A majority of American voters across party lines support comprehensively decriminalizing sex work, according to a polling data conducted by YouGov on behalf of non-profit think tank Data for Progress.
The polling data, unveiled as part of a comprehensive report contextualizing the sex trade, shows that 52 percent of registered voters in the US support removing “criminal penalties for adults to sell and pay for consensual sex while also maintaining laws that criminalize violence.” Plus, the greatest share (49 percent) of respondents support defunding vice squads, which are police units tasked with enforcing sex work-related laws that often target sex workers through undercover raids.
The report was published by organizations including the Human Rights Campaign, the ACLU, the National Center for Transgender Equality, the National LGBTQ Task Force, and the Center for HIV Law and Policy. The report shed light on the discriminatory origins of trafficking laws, ranging from Congress’ 1910 passage of the Mann Act — which largely targeted black men who dated white women — to the controversial SESTA/ FOSTA legislation of 2019 that was intended to curb sex trafficking but has been widely criticized for driving sex workers off safer online platforms and into more vulnerable environments.
The polling data was conducted entirely online in November of last year and included responses from 1,048 individuals who live in different regions of the United States. There are varying levels of support, with 26 percent saying they “strongly support” full decriminalization and another 26 percent offering a more moderate “somewhat support” position. Twelve percent somewhat oppose decriminalization and 23 percent strongly oppose it. Thirteen percent are not sure where they stand on the issue.
The data yielded particularly notable results when broken down by age and the passage of time. Individuals between the ages of 18 and 29 consistently show stronger decriminalization and defunding of vice squads, and the support has only grown stronger with the passage of time.
For example, in a separate poll in May of last year, just 45 percent of voters supported removing criminal penalties for adults who engage in the sex trade, meaning that number climbed about six percentage points in a six-month timespan. It was during that timeframe that DecrimNY — the coalition to decriminalize sex work in New York — blossomed from its inception in February and helped bring the issue into the broader public discussion. The issue also became a national talking point on the campaign trail, as advocates started pushing 2020 Democratic presidential contenders to back decriminalization.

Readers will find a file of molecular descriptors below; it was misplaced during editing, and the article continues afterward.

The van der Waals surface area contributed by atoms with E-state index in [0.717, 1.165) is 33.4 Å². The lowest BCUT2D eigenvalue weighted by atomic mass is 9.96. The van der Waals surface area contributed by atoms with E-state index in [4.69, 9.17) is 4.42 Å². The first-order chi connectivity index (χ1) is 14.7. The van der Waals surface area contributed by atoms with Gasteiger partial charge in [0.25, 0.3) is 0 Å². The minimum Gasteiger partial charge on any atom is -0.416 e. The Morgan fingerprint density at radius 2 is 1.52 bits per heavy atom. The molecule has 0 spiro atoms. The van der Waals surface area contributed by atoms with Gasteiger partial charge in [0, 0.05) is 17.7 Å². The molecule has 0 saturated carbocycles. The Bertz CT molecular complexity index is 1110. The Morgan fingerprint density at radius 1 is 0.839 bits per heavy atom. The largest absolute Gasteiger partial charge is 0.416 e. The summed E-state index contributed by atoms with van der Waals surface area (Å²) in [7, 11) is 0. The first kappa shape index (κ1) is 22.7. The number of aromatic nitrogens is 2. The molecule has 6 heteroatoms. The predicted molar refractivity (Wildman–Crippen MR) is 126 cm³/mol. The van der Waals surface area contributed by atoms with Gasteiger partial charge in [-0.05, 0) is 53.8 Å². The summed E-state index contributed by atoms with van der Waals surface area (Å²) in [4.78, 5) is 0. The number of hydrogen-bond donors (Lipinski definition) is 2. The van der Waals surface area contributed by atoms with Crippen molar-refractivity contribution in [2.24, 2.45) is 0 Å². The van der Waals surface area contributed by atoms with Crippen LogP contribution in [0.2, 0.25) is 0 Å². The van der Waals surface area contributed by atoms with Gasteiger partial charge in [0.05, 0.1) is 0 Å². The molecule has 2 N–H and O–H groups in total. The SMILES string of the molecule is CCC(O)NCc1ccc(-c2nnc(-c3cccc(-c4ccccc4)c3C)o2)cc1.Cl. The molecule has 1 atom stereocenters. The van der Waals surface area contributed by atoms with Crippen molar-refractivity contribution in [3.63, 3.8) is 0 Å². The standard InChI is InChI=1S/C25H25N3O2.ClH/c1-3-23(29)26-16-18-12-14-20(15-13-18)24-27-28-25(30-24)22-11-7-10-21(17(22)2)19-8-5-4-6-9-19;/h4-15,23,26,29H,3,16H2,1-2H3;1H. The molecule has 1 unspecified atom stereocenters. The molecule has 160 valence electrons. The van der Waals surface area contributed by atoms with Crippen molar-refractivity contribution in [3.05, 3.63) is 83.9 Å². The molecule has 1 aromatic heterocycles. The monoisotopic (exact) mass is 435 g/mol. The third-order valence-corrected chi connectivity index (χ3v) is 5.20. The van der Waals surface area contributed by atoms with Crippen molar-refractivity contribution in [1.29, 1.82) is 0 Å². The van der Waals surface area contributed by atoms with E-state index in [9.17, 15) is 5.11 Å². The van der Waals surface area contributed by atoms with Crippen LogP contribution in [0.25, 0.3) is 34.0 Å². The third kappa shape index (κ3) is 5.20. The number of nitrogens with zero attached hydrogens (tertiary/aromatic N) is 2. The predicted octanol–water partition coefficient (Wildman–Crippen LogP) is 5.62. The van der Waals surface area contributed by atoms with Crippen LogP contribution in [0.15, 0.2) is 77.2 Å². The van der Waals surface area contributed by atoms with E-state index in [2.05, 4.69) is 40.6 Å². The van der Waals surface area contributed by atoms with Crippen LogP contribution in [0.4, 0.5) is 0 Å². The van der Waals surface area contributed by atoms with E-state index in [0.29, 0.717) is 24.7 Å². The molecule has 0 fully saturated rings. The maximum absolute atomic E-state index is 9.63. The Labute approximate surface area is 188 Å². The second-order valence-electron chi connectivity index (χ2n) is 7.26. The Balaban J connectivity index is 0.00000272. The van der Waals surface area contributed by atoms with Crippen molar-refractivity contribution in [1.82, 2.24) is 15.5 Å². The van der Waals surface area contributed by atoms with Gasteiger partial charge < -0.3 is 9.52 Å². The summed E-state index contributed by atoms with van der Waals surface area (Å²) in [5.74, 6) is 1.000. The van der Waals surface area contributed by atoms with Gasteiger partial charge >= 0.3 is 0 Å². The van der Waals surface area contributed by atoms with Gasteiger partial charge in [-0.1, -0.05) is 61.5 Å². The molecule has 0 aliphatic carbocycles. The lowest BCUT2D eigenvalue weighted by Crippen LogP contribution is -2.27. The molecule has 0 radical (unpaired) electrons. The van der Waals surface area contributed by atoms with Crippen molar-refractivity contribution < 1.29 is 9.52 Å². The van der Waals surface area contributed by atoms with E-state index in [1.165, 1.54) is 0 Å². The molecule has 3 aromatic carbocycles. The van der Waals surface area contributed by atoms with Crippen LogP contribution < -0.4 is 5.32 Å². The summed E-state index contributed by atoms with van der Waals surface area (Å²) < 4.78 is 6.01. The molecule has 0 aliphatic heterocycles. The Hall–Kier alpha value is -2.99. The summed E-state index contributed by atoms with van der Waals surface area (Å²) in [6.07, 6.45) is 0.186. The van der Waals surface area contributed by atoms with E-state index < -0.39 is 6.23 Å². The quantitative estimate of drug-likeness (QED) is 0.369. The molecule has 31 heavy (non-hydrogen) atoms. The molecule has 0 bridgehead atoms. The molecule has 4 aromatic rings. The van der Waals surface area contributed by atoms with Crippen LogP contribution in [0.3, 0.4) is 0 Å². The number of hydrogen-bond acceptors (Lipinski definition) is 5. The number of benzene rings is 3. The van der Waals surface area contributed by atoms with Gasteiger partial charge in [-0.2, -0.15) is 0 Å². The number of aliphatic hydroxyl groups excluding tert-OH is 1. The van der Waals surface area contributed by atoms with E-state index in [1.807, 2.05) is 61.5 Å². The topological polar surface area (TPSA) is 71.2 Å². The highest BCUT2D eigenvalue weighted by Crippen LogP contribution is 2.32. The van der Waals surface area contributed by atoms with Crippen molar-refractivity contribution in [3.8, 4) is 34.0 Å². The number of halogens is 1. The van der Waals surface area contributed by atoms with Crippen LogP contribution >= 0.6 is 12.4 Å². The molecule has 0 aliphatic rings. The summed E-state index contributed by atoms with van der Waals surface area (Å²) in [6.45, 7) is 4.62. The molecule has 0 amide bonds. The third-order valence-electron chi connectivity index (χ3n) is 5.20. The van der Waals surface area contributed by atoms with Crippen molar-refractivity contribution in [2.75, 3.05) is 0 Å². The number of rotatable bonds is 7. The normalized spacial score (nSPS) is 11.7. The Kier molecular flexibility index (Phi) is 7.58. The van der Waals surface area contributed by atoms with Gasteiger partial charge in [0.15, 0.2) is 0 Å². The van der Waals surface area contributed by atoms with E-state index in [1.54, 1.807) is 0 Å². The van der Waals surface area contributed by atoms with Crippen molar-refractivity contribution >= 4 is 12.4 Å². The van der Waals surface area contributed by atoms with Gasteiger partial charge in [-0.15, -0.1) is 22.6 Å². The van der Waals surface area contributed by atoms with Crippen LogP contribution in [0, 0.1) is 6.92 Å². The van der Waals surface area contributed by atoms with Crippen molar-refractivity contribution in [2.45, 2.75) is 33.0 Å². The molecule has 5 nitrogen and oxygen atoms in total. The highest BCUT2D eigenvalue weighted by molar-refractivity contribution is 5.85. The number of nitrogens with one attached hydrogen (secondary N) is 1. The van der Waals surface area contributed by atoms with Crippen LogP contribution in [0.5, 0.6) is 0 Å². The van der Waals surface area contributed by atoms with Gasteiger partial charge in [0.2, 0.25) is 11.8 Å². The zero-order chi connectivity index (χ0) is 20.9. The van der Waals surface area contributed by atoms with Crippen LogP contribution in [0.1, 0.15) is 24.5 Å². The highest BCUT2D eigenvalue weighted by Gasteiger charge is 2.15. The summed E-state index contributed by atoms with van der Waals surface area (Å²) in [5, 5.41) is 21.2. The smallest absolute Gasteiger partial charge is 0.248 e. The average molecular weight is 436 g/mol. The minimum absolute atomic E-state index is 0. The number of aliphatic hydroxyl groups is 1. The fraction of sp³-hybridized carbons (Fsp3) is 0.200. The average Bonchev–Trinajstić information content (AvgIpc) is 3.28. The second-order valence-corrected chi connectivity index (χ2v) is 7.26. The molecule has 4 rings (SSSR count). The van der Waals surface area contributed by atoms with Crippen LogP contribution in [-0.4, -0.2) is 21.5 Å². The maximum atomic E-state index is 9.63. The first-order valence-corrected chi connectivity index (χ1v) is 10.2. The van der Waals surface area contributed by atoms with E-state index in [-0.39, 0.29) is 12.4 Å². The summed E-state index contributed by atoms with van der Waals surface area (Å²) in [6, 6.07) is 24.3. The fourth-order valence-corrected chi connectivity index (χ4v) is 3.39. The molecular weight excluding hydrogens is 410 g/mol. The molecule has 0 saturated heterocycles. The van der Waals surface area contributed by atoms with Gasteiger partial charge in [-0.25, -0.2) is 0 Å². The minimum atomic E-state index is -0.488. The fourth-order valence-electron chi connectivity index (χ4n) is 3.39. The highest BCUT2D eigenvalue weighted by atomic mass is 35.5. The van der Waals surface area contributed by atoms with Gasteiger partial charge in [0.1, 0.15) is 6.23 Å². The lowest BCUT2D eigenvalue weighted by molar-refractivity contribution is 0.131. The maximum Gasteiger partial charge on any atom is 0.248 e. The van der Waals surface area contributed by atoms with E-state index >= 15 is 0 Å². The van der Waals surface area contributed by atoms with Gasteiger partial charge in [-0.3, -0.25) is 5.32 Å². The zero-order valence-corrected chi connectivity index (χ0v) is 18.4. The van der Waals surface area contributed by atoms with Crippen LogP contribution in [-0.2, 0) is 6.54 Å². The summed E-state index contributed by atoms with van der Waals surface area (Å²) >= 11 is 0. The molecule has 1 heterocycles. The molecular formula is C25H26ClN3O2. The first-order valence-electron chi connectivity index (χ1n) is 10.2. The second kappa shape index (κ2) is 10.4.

The November poll also revealed key information about the political leanings and geographical locations of respondents. When broken down by party affiliation, 64 percent of Democrats, 55 percent of independents, and 37 percent of Republicans support decriminalization.
It should be noted that, in total, 785 respondents were white, 106 were Black, 95 were Hispanic, and 62 were listed as “other.” Seventy percent of Hispanic respondents said they support decriminalization compared to 54 percent of white respondents and 38 percent of Black respondents.
The report also elaborated on the disparate impact that the current state of the law criminalizing consensual sex work has on different demographics groups. The report stressed that decriminalization would bolster LGBTQ rights, since queer folks disproportionately trade sex for shelter; support gender equity, since women are overwhelmingly stereotyped and singled out as sex workers; advance racial justice, since communities of color are disproportionately targeted for sex work-related offenses; and increase public health, since criminalizing those engaged in the sex trade can interfere with HIV/ AIDS prevention and treatment efforts, among other factors.
The report featured testimony from sex workers who expanded on their experiences under laws such as the loitering for the purpose of prostitution law in New York State known as “walking while trans.” A growing coalition of lawmakers and advocacy groups in the state have called on legislators in Albany to repeal that law, which has been used by law enforcement to disproportionately target women — especially trans women of color — for simply walking down the street or for wearing certain styles of clothing.
While a comprehensive decriminalization bill was introduced in the New York State Legislature last year, a concerted push to repeal the “walking while trans” law in particular is expected to ramp up this legislative session and advocates appear to be confident that lawmakers will finally move to wipe it from the books before the end of the year.